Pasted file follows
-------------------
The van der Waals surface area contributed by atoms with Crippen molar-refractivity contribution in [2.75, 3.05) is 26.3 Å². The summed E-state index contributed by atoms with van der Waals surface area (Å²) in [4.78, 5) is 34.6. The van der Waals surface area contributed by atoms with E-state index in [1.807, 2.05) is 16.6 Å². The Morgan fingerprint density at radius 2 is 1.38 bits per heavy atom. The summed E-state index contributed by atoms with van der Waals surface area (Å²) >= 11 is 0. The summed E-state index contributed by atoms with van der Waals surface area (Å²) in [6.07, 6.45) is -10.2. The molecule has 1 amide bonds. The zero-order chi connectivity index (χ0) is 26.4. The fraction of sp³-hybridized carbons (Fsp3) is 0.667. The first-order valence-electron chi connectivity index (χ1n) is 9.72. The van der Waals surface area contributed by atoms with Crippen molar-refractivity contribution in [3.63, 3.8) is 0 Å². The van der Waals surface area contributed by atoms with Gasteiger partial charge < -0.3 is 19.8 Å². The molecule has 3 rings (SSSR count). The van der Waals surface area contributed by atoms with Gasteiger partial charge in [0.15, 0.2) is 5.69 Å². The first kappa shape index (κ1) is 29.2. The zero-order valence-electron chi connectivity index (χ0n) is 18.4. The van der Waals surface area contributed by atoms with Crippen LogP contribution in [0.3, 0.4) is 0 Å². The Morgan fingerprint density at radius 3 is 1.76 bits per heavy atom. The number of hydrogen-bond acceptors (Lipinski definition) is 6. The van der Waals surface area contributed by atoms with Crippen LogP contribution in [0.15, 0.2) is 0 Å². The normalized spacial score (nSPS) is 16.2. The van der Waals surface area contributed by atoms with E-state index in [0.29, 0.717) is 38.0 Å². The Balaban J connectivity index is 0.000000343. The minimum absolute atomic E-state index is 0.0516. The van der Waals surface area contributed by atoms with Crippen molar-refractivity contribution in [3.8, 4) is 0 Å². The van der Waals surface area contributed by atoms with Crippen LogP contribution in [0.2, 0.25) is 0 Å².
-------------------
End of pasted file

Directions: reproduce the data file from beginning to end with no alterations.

The van der Waals surface area contributed by atoms with Crippen molar-refractivity contribution in [2.75, 3.05) is 26.3 Å². The summed E-state index contributed by atoms with van der Waals surface area (Å²) in [4.78, 5) is 34.6. The van der Waals surface area contributed by atoms with E-state index in [1.807, 2.05) is 16.6 Å². The Morgan fingerprint density at radius 2 is 1.38 bits per heavy atom. The summed E-state index contributed by atoms with van der Waals surface area (Å²) >= 11 is 0. The summed E-state index contributed by atoms with van der Waals surface area (Å²) in [6.07, 6.45) is -10.2. The molecule has 1 amide bonds. The zero-order chi connectivity index (χ0) is 26.4. The fraction of sp³-hybridized carbons (Fsp3) is 0.667. The first-order valence-electron chi connectivity index (χ1n) is 9.72. The van der Waals surface area contributed by atoms with Crippen molar-refractivity contribution in [3.63, 3.8) is 0 Å². The van der Waals surface area contributed by atoms with Gasteiger partial charge < -0.3 is 19.8 Å². The molecule has 3 rings (SSSR count). The van der Waals surface area contributed by atoms with Gasteiger partial charge in [0.15, 0.2) is 5.69 Å². The first kappa shape index (κ1) is 29.2. The zero-order valence-electron chi connectivity index (χ0n) is 18.4. The van der Waals surface area contributed by atoms with Crippen LogP contribution in [0.3, 0.4) is 0 Å². The Morgan fingerprint density at radius 3 is 1.76 bits per heavy atom. The number of hydrogen-bond acceptors (Lipinski definition) is 6. The van der Waals surface area contributed by atoms with Crippen LogP contribution in [0.15, 0.2) is 0 Å². The normalized spacial score (nSPS) is 16.2. The van der Waals surface area contributed by atoms with E-state index in [0.29, 0.717) is 38.0 Å². The Balaban J connectivity index is 0.000000343. The minimum absolute atomic E-state index is 0.0516. The van der Waals surface area contributed by atoms with Crippen molar-refractivity contribution in [3.8, 4) is 0 Å². The van der Waals surface area contributed by atoms with Crippen LogP contribution in [0.2, 0.25) is 0 Å².